The PM made a catastrophic error by pledging to return aid spending to hit the target
Published by The Daily Telegraph (18th March, 2021)
Boris Johnson’s landmark foreign policy review, published on Tuesday, revealed the extent of his seismic blunder on aid spending. Four months ago, the Government said it was being forced to reduce the money it sprayed around the world due to the crippling costs of the pandemic. This decision sparked a relentless barrage of abuse from the aid industry and its parliamentary fan club, with allegations that the flint-hearted prime minister would be responsible for killing thousands of children and causing mass hunger. So now comes the screeching reversal.
Ministers tried to hold the line, pointing out that we would still be one of the world’s most generous donors when giving away £10 billion a year even if the great British giveaway had fallen a few billion in the pandemic. But they were spooked by the threat of backbench revolt, whipped up by a self-aggrandising aid sector that has grown fat from state largesse. So the review contains a pledge to restore aid handouts to hit the United Nations target of 0.7 per cent of national income.
Johnson has made a catastrophic strategic error that stems from political cowardice – and it will have long-term consequences both at home and abroad. He was right to slash aid, although should have gone further in trimming the overblown budget. His mistake was to pretend the move was forced on him by the pandemic, especially when continuing to spend so freely in many other areas. Instead the prime minister should have had the courage of his convictions to argue that the policy of fixing aid spending to meet the outdated UN target was flawed.
This aid target, created by campaigners half a century ago and ignored by most major economies, is absurd. Based on dodgy data from the very different world of the 1970s, it defies economic logic or political sense. As Johnson himself said, there is “inevitable waste as money is shoved out of the door” to hit the target. One minister at the former Department for International Development told me that he thought spending was about three times too high – but whenever he tried to terminate a dire project, officials simply rejigged the plan a bit and bounced it back to his office. He continued to block one especially egregious scheme, only to see it sail through within weeks of his departure.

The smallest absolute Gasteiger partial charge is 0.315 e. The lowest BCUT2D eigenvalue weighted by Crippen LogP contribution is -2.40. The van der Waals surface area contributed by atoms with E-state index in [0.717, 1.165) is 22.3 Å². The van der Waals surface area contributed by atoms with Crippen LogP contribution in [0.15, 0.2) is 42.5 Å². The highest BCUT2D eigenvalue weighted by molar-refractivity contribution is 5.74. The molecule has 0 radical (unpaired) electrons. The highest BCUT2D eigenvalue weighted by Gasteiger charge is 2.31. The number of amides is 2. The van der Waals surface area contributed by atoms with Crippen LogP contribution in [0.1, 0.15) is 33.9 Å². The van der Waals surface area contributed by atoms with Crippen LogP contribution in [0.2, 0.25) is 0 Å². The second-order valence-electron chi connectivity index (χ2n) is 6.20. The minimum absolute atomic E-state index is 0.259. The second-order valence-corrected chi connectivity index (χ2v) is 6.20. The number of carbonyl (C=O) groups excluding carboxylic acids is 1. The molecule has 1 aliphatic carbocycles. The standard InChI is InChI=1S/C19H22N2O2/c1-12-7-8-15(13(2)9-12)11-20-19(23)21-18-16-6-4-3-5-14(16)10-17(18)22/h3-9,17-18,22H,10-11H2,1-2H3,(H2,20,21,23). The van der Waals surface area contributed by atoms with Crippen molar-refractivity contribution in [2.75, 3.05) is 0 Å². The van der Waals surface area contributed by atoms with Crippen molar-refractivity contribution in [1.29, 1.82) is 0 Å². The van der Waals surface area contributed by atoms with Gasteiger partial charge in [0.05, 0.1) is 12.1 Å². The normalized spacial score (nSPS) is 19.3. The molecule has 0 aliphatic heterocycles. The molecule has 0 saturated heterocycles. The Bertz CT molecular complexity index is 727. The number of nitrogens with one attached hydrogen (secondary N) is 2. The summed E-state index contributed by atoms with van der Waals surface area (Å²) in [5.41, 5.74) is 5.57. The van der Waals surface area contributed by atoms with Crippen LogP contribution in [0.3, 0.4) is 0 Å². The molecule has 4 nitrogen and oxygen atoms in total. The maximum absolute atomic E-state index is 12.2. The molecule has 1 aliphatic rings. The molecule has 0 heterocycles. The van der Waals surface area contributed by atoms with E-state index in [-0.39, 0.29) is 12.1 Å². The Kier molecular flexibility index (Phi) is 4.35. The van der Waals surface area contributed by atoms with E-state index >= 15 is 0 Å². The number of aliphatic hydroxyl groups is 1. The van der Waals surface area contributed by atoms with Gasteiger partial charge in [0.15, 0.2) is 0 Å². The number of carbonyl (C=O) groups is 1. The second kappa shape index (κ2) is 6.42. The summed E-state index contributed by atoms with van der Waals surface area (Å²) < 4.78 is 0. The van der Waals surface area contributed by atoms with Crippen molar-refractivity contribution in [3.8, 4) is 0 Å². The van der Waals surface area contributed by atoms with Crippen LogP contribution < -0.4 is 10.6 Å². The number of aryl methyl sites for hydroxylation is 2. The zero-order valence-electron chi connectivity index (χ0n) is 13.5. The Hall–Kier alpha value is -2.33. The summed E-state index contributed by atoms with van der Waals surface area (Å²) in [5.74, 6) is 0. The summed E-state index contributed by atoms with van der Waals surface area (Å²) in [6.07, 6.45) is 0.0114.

Aid spending over the previous decade almost doubled under three Tory prime ministers, despite austerity at home with cuts to police and social care. Much of it is ludicrous. The problems were highlighted by former Africa minister Rory Stewart in a lecture at Yale three years ago when he pointed out that Britain spent about £4.5 billion over half a century in Malawi, one of the world’s least wealthy places, yet it became poorer.
Since the money must be spent to hit the target, Britain ends up assisting repulsive regimes, including China, which has a bigger economy than our own and is sending missions to the moon. We pour funds into Rwanda while its repressive president Paul Kagame spends millions sponsoring Arsenal, his favourite football club. We even spend cash taken from taxpayers on officials in North Korea, the world’s most barbaric regime.
The torrent of cash has been terrific for the fat cat private consultants creaming off vast profits and for the bloated charities run by senior figures on chunky six-figure salaries, who became so desperate to protect their lucrative brands that they covered up sexual harassment and abuse. Bear in mind that David Miliband, among the fiercest critics of the aid cut, now earns more than $1 million running his New York-based NGO. It was no surprise also to learn that officials at Dfid were the highest paid in Whitehall before their department’s abolition.
Aid is largely an illusion. It offers simplistic solutions in complex places – and it is backed by naive parliamentarians who love to pose as saviours of the world with money taken from taxpayers while bathing in the warm praise of a self-serving poverty industry. Yet all too often the unfettered spending is a tragedy for people in poorer parts left suffering as it pours into the pockets of repressive regimes, encourages conflict, fuels the arms industry and fosters corruption in places that can least afford such corrosive practices, from Afghanistan to Zimbabwe.
The Netherlands showed that it is possible to ditch the aid target openly and ignore the inevitable howls of pain from the aid lobby. Yet Johnson hid behind the pandemic to mask his plan to detach Britain from this hook. Now he confronts defeat, diminishing any hope of abandoning this foolish neo-colonial stance. Unfortunately, for all the high-blown talk of Global Britain as a bastion of freedom, it looks like our country will continue with these patronising policies that do little more than irritate many citizens at home while undermining democracy abroad.
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